No matter how you slice it, I want this stage of my girl’s young live to not be centered around the seductions of the smartphone. As it is, I am quite aware that we parents, despite our great intentions, are not really aware of all that our kids are up to with their little mini-computers and texting devices. A couple of years from now we will see a shift in privileges, responsibilities and trust, but frankly, kids running around with access to all they have scares me. Kids are presumed trustworthy far, far, far too early on, and that is about all I am going to leak on that Wrecking Ball note (oops!).

As much as I realize that my girl wishes to feel the joy of fitting in and experiencing the gratification of texting and calling her friends up while she is in route to this or that event, or feeling "in" because after class she can search the net for her school projects or personal interests, or take lovely pre-teen selfies while she waits for me to pick her up after soccer, I remind myself that those are the precise things that I want her doing in front of an adult and on our terms. Like training wheels.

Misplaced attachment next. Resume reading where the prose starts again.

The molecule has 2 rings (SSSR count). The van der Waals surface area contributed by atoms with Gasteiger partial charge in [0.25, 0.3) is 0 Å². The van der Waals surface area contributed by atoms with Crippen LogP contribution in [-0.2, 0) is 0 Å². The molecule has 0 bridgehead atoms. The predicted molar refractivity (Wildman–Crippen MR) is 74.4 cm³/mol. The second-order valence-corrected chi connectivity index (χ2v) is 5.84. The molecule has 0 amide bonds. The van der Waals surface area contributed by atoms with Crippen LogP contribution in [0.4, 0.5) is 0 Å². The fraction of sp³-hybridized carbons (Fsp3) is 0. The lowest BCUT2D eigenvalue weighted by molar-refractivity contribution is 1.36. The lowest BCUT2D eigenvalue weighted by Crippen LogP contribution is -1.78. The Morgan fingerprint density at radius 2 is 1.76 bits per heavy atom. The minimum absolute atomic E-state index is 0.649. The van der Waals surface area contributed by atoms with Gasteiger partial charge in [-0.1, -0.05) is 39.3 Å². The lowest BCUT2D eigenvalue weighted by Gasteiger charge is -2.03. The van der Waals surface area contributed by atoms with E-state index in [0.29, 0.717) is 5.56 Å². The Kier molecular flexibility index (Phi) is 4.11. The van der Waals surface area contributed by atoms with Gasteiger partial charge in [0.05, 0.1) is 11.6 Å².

Ah, the joys of parenting in the age of tech! Sometimes the "No, and that's my final answer!" approach seems far more simple. What say you?

Stacey Ross is an online consultant, social media enthusiast, freelancer and owner of SanDiegoBargainMama.com. A former teacher and middle school counselor, she is now a mom of two who researches and freelances about lifestyle topics involving family and well-being.